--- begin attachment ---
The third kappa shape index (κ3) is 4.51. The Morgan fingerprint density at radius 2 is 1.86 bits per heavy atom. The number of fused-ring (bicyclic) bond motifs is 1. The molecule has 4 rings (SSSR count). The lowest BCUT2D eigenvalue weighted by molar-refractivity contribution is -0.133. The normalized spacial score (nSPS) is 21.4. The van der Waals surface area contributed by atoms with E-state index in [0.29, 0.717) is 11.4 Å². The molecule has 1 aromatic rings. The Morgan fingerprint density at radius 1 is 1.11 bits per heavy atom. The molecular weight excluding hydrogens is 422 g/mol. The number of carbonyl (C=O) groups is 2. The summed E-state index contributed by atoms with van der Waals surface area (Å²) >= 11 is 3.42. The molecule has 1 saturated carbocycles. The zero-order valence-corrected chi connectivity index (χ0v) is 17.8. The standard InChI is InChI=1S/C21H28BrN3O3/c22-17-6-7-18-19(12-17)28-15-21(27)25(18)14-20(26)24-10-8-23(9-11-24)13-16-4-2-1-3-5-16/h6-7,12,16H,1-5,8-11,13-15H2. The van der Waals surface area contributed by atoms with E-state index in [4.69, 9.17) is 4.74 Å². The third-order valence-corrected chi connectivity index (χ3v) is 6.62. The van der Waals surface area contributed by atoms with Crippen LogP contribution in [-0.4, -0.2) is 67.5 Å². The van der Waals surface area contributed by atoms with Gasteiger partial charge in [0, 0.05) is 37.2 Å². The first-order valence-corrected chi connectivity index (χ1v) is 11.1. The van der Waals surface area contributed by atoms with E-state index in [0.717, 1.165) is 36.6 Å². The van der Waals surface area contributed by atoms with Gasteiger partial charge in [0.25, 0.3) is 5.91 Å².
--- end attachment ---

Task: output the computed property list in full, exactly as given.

The third kappa shape index (κ3) is 4.51. The Morgan fingerprint density at radius 2 is 1.86 bits per heavy atom. The number of fused-ring (bicyclic) bond motifs is 1. The molecule has 4 rings (SSSR count). The lowest BCUT2D eigenvalue weighted by molar-refractivity contribution is -0.133. The normalized spacial score (nSPS) is 21.4. The van der Waals surface area contributed by atoms with E-state index in [0.29, 0.717) is 11.4 Å². The molecule has 1 aromatic rings. The Morgan fingerprint density at radius 1 is 1.11 bits per heavy atom. The molecular weight excluding hydrogens is 422 g/mol. The number of carbonyl (C=O) groups is 2. The summed E-state index contributed by atoms with van der Waals surface area (Å²) >= 11 is 3.42. The molecule has 1 saturated carbocycles. The zero-order valence-corrected chi connectivity index (χ0v) is 17.8. The standard InChI is InChI=1S/C21H28BrN3O3/c22-17-6-7-18-19(12-17)28-15-21(27)25(18)14-20(26)24-10-8-23(9-11-24)13-16-4-2-1-3-5-16/h6-7,12,16H,1-5,8-11,13-15H2. The van der Waals surface area contributed by atoms with E-state index in [4.69, 9.17) is 4.74 Å². The third-order valence-corrected chi connectivity index (χ3v) is 6.62. The van der Waals surface area contributed by atoms with Crippen LogP contribution in [-0.4, -0.2) is 67.5 Å². The van der Waals surface area contributed by atoms with Gasteiger partial charge in [0, 0.05) is 37.2 Å². The first-order valence-corrected chi connectivity index (χ1v) is 11.1. The van der Waals surface area contributed by atoms with E-state index in [0.717, 1.165) is 36.6 Å². The van der Waals surface area contributed by atoms with Gasteiger partial charge in [0.25, 0.3) is 5.91 Å².